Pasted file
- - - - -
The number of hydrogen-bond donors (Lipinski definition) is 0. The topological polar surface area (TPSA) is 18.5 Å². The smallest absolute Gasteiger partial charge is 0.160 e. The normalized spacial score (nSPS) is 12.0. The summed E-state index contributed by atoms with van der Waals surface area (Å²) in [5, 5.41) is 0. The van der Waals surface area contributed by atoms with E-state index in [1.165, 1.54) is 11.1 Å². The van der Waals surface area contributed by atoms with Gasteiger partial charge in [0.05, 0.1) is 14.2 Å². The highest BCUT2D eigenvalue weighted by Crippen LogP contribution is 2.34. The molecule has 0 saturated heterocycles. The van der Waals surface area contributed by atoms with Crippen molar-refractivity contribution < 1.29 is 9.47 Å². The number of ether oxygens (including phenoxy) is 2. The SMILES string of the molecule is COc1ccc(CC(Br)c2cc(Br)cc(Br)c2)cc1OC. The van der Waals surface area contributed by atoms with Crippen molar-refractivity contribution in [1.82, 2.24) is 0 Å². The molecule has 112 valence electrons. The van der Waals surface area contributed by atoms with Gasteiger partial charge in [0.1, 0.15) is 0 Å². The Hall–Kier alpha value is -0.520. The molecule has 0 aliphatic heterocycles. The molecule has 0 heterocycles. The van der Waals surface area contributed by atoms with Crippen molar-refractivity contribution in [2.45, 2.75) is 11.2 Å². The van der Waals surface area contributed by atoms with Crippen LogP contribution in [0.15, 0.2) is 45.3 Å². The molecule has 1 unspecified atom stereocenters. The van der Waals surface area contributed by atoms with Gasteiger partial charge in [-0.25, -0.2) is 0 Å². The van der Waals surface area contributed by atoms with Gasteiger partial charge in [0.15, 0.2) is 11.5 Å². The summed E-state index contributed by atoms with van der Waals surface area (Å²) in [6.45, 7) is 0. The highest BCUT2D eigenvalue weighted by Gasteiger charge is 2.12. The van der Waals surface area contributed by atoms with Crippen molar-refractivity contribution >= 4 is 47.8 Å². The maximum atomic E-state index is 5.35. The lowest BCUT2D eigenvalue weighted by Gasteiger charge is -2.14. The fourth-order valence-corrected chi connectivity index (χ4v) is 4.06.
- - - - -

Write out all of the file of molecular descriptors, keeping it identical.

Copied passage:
The number of hydrogen-bond donors (Lipinski definition) is 0. The topological polar surface area (TPSA) is 18.5 Å². The smallest absolute Gasteiger partial charge is 0.160 e. The normalized spacial score (nSPS) is 12.0. The summed E-state index contributed by atoms with van der Waals surface area (Å²) in [5, 5.41) is 0. The van der Waals surface area contributed by atoms with E-state index in [1.165, 1.54) is 11.1 Å². The van der Waals surface area contributed by atoms with Gasteiger partial charge in [0.05, 0.1) is 14.2 Å². The highest BCUT2D eigenvalue weighted by Crippen LogP contribution is 2.34. The molecule has 0 saturated heterocycles. The van der Waals surface area contributed by atoms with Crippen molar-refractivity contribution < 1.29 is 9.47 Å². The number of ether oxygens (including phenoxy) is 2. The SMILES string of the molecule is COc1ccc(CC(Br)c2cc(Br)cc(Br)c2)cc1OC. The van der Waals surface area contributed by atoms with Crippen molar-refractivity contribution in [1.82, 2.24) is 0 Å². The molecule has 112 valence electrons. The van der Waals surface area contributed by atoms with Gasteiger partial charge in [0.1, 0.15) is 0 Å². The Hall–Kier alpha value is -0.520. The molecule has 0 aliphatic heterocycles. The molecule has 0 heterocycles. The van der Waals surface area contributed by atoms with Crippen molar-refractivity contribution in [2.45, 2.75) is 11.2 Å². The van der Waals surface area contributed by atoms with Crippen LogP contribution in [0.15, 0.2) is 45.3 Å². The molecule has 1 unspecified atom stereocenters. The van der Waals surface area contributed by atoms with Gasteiger partial charge in [-0.25, -0.2) is 0 Å². The van der Waals surface area contributed by atoms with Gasteiger partial charge in [0.15, 0.2) is 11.5 Å². The summed E-state index contributed by atoms with van der Waals surface area (Å²) in [6.45, 7) is 0. The highest BCUT2D eigenvalue weighted by Gasteiger charge is 2.12. The van der Waals surface area contributed by atoms with Crippen molar-refractivity contribution >= 4 is 47.8 Å². The maximum atomic E-state index is 5.35. The lowest BCUT2D eigenvalue weighted by Gasteiger charge is -2.14. The fourth-order valence-corrected chi connectivity index (χ4v) is 4.06.